So what did I learn from this?
- Lotus Foundations needs more airtime. The client hadn't heard of it and was wary about moving their key SMB architecture to an unknown OS.
- Lotus Notes is still perceived as "just email" in some companies. In this case MS Exchange was seen as an equal competitor to Lotus Notes/Domino and talking about the free application databases available at OpenNTF just didn't push this clients "tell me more" button.
- SMB relies heavily on their key IT supplier and if you're already selling hardware and network services into a company then you have pole position for helping them pick an 'email solution'. OK, that observation isn't rocket science, but while multiple IT suppliers are acceptable for larger companies, the average SMB might accept higher prices and an inferior product as a fair trade for maintaining a single 'go-to' guy for all of their IT problems.
I don't think so.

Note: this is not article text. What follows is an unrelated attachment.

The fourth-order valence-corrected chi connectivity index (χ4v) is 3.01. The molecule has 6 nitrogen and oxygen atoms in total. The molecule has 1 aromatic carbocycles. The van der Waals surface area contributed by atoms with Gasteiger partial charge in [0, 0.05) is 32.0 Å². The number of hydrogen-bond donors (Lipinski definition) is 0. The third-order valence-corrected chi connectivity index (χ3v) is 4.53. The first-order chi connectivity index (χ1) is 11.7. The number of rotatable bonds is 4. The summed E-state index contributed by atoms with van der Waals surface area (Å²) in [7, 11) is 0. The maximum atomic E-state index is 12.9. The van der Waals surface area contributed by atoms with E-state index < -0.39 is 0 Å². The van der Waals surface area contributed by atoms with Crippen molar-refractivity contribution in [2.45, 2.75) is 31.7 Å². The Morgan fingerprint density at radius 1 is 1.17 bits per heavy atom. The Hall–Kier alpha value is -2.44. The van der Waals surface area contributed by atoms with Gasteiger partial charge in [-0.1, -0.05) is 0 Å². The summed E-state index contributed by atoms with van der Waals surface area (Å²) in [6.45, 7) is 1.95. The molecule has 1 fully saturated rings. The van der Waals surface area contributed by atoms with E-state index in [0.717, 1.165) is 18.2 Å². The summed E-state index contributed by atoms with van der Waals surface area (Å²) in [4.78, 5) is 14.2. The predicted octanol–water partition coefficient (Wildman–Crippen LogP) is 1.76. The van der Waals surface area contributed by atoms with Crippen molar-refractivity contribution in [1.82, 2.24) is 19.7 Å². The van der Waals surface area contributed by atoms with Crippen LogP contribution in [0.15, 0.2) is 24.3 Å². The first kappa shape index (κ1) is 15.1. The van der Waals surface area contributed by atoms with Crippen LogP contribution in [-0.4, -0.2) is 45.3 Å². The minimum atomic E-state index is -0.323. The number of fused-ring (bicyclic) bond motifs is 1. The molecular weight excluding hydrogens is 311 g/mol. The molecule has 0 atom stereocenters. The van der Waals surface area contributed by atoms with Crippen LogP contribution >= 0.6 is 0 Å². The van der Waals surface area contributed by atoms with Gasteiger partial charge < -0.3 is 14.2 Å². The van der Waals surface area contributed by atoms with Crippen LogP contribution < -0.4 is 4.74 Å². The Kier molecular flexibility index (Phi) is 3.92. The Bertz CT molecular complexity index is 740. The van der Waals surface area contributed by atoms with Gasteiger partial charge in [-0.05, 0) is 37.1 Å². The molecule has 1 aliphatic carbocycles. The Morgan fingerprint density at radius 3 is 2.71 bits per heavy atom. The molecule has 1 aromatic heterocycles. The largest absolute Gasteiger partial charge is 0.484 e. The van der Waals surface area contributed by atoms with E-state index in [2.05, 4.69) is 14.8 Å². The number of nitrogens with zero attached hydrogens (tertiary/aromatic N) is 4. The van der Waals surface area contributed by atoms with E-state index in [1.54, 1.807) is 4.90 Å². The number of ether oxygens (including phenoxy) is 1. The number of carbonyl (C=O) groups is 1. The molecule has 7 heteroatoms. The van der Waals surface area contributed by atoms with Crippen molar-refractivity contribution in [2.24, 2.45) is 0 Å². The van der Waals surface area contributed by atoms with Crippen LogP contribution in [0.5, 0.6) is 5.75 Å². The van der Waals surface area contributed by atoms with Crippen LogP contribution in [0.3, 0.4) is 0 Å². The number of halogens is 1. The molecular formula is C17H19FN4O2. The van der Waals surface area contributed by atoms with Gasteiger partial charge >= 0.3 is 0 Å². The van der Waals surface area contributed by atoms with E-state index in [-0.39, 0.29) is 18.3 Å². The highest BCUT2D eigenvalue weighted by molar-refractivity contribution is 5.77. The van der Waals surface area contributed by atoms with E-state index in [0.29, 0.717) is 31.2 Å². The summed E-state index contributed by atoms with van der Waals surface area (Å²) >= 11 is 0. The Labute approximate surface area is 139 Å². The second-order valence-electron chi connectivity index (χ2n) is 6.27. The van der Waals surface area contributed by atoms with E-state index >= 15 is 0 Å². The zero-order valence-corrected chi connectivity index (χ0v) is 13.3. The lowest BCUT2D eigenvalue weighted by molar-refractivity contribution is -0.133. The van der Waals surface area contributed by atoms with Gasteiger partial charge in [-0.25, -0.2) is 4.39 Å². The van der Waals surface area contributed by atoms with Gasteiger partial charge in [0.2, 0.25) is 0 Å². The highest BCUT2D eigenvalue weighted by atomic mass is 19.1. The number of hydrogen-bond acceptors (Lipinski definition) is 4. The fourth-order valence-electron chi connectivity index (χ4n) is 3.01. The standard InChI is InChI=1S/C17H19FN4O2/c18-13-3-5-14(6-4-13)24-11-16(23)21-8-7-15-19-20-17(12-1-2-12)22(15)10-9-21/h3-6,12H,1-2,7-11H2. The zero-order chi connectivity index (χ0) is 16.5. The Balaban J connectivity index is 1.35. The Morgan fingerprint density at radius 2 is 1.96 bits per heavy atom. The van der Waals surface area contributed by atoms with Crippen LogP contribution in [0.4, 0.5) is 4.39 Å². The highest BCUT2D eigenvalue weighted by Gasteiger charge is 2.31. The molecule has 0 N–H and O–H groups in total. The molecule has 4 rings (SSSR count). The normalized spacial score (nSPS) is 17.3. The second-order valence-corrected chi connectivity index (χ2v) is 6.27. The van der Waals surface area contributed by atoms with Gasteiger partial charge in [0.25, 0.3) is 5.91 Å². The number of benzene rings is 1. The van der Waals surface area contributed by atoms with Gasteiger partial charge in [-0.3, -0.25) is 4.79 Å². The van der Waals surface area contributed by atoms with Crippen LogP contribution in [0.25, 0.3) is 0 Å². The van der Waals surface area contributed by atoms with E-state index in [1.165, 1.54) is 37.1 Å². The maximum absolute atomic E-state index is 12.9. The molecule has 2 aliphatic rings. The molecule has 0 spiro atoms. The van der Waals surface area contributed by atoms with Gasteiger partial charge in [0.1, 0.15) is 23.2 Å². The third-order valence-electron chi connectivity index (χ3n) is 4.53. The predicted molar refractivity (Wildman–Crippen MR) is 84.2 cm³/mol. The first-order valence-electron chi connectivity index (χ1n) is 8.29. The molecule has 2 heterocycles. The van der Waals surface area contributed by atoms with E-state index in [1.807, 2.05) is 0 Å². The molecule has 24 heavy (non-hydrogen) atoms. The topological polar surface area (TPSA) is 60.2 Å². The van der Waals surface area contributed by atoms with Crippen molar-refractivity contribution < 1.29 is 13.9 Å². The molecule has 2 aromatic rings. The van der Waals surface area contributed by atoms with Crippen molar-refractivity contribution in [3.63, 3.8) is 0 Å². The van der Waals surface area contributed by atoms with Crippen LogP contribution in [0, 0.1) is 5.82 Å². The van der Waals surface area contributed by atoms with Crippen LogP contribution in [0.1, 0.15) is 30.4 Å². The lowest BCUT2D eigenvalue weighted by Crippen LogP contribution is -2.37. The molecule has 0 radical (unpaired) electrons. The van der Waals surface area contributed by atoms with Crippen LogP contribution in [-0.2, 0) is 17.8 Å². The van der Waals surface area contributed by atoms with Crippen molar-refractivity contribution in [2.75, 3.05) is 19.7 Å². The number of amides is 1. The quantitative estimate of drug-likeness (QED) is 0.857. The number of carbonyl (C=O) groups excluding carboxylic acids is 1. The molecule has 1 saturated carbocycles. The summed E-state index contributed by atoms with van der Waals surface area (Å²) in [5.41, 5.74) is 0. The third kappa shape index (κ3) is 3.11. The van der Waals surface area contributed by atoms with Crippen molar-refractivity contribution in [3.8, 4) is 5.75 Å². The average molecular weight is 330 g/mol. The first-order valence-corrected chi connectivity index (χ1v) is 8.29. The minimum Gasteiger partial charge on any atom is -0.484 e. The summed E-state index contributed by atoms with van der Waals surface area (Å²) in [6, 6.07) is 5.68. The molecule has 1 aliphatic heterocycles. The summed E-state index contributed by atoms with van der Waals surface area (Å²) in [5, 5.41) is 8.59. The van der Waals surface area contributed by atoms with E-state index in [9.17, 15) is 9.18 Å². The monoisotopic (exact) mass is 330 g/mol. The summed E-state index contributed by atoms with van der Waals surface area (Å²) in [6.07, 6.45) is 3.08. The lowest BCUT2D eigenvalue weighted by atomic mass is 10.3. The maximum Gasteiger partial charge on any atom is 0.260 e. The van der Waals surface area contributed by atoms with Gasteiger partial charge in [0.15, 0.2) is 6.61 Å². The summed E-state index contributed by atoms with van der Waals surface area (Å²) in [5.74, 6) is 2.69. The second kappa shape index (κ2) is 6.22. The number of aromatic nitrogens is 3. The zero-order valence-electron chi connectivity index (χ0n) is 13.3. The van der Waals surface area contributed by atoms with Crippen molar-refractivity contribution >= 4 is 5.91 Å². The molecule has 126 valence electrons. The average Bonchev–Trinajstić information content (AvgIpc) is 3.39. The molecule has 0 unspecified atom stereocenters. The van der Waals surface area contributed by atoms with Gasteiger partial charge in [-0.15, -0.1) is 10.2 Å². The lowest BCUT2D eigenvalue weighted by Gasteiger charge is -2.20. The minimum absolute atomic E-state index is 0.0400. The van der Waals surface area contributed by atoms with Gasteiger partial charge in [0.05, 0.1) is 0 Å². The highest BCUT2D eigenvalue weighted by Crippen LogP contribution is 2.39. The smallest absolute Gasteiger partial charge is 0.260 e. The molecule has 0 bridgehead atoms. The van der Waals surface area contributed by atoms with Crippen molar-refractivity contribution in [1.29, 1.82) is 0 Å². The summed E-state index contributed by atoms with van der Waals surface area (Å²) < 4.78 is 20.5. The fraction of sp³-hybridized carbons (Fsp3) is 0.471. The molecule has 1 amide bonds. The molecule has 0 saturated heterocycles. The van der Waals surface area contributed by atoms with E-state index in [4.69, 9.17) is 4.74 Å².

BTW I agree that it makes business sense for an IT provider to embed themselves into a client and become an integral part of that client's decision making process. There is obviously a better opportunity to professionally guide the client to choose your IT services over those of your competitor, and I don't have a problem with that scenario because I make no pretense of representing my competitor for professional services in that customer. However I don't see how an IT Provider can claim to represent IBM/Lotus if they don't seek out every opportunity to sell IBM/Lotus products ESPECIALLY when the customer will be equally well served by Lotus Domino or MS Exchange.